British researchers have found that schools can safely reopen as long as enough contact tracing was in place. Contact tracing strategies involve enough testing to find cases, isolate those people, and then find and quarantine their contacts. And an Australian team found that even though schools remained open in NSW between late January and early April, children and teachers did not significantly contribute to the spread of Covid-19 – because good contact tracing and monitoring strategies were in place.
The UK study is using a model to estimate the amount of testing and contact tracing that would be needed to prevent a second wave of Covid-19 after schools reopened in September. The study suggests that, depending on the scenario, between 59% and 87% of symptomatic people in the community would need to be tested at some point during their infection, their contacts should be traced and people with the disease should. be isolated. in order to avoid an epidemic rebound.
“Our study suggests that it would be possible to avoid a secondary epidemic wave in the UK if enough people with symptomatic infection can be diagnosed and their contacts traced and effectively isolated”, Jasmina Panovska-Griffiths, senior researcher and master of lectures in mathematical modeling at University College London, which led the UK study, told CNN in an email.
“The document emphasizes the importance of testing”
Panovska-Griffiths and his colleagues ran a variety of scenarios to see how much contact tracing should be done in order for schools to reopen safely. One scenario represented schools reopening full time and the other schools reopening part time, with half of the students attending school on alternate weeks.
Overall, the model predicted that with the reopening of full-time or part-time schools, along with the relaxation of other social distancing measures, a second wave of the UK epidemic could be averted. whether enough people with symptoms of Covid-19 could be diagnosed and their contacts. traced and effectively isolated.
“In summary, our results suggest that reopening schools may be part of the next step in the gradual easing of the lockdown if combined with a high coverage – trace – isolate testing strategy,” the researchers wrote in the study.
They added that their results were consistent under the two hypotheses that children transmit coronavirus in the same way to adults or that infectivity in children is 50% compared to those 20 and older.
“The paper highlights the importance of testing a high proportion of symptomatic COVID-19 cases and tracing a large portion of their contacts, but as the authors note, the analysis examines a very optimistic scenario on speed and performance. testing – it assumes that the test is 100% accurate, that the results are received within one day and that everyone isolates themselves for two weeks, ”Adam Kucharski, associate professor of infectious disease epidemiology at the London School of Hygiene & Tropical Medicine, which was not involved in the new study, said in a written statement.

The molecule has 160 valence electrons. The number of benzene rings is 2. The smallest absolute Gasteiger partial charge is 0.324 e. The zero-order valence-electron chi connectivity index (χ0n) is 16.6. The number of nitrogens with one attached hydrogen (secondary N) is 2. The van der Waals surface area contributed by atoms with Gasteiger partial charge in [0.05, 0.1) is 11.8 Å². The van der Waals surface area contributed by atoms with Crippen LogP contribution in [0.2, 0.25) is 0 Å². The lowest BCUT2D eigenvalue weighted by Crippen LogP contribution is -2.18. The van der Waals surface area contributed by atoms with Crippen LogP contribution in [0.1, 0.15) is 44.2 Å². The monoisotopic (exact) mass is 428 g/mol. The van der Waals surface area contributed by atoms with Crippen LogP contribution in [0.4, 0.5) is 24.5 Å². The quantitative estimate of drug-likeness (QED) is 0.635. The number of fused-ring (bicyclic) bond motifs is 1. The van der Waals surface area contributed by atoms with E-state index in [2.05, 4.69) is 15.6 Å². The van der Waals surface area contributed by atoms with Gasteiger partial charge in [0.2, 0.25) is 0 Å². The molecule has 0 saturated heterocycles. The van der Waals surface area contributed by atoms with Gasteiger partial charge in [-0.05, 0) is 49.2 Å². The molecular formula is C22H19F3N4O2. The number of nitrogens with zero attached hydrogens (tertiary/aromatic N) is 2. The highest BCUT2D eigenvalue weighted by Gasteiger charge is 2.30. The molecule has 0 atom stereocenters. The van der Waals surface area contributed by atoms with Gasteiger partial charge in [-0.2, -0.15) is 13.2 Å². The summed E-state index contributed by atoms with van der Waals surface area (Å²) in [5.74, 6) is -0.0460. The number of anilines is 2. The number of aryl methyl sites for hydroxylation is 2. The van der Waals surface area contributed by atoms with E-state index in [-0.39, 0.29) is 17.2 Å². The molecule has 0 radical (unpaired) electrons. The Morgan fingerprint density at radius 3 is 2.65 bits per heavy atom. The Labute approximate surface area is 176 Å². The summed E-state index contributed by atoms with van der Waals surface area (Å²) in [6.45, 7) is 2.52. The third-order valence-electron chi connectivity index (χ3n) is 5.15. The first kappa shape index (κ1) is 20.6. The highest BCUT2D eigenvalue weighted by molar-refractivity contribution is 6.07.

“In reality, there will be a trade-off between speed and efficiency – even if a high proportion of people with COVID-19 are tested, it will not stop transmission if test results take too long or if contacts are infected. are not traced until they become contagious, ”Kucharski said. “To have maximum impact, testing and traceability will need to identify and isolate a large proportion of infected cases and their contacts, but also do so quickly enough to anticipate the epidemic.
The study had other limitations, including the fact that the model results are only estimates that predict what might be possible under various scenarios – and therefore the predictions are not final for the future.
Further research is also needed to determine if the model would make similar predictions for the United States and other countries around the world.
Globally, more than 1.5 billion students – or 90% of the world’s students – have been affected by temporary school and university closures this year due to the pandemic, according to the United Nations United Nations for Education, Science and Culture.
“Both studies offer potential options for keeping schools open”
For the other study, also published in The Lancet Child & Adolescent Health, Australian researchers found that although 27 children or staff from 25 schools and daycares attended Covid-19 while infected, only 18 others were subsequently infected.
Through contact tracing, 1,448 close contacts were identified and called. They were told to get tested if they had any symptoms. Overall, 633 were tested. But only 18 of them tested positive – an attack rate of 1.2%.
Nine of the 10 parameters had no secondary propagation.
It is possible that some cases were missed, the researchers said, but they said others could use their studies to decide whether and how to reopen schools.
“Both studies offer potential options for keeping schools open and clearly show the importance of adequate contact tracing and screening,” wrote British epidemiologist John Edmunds, of the London School of Hygiene and Tropical. Medicine, in an editorial accompanying the new studies in The Lancet Child & Adolescent Health on Monday.
“However, many questions remain, including whether there are age-related differences in susceptibility and likelihood of transmission between children and adolescents. We urgently need large-scale research programs to closely monitor the impact of reopening schools, ”Edmunds wrote.
“There is no quick fix to this terrible pandemic. However, it is becoming increasingly clear that governments around the world need to find solutions that allow children and young adults to return to full-time education as quickly and safely as possible. “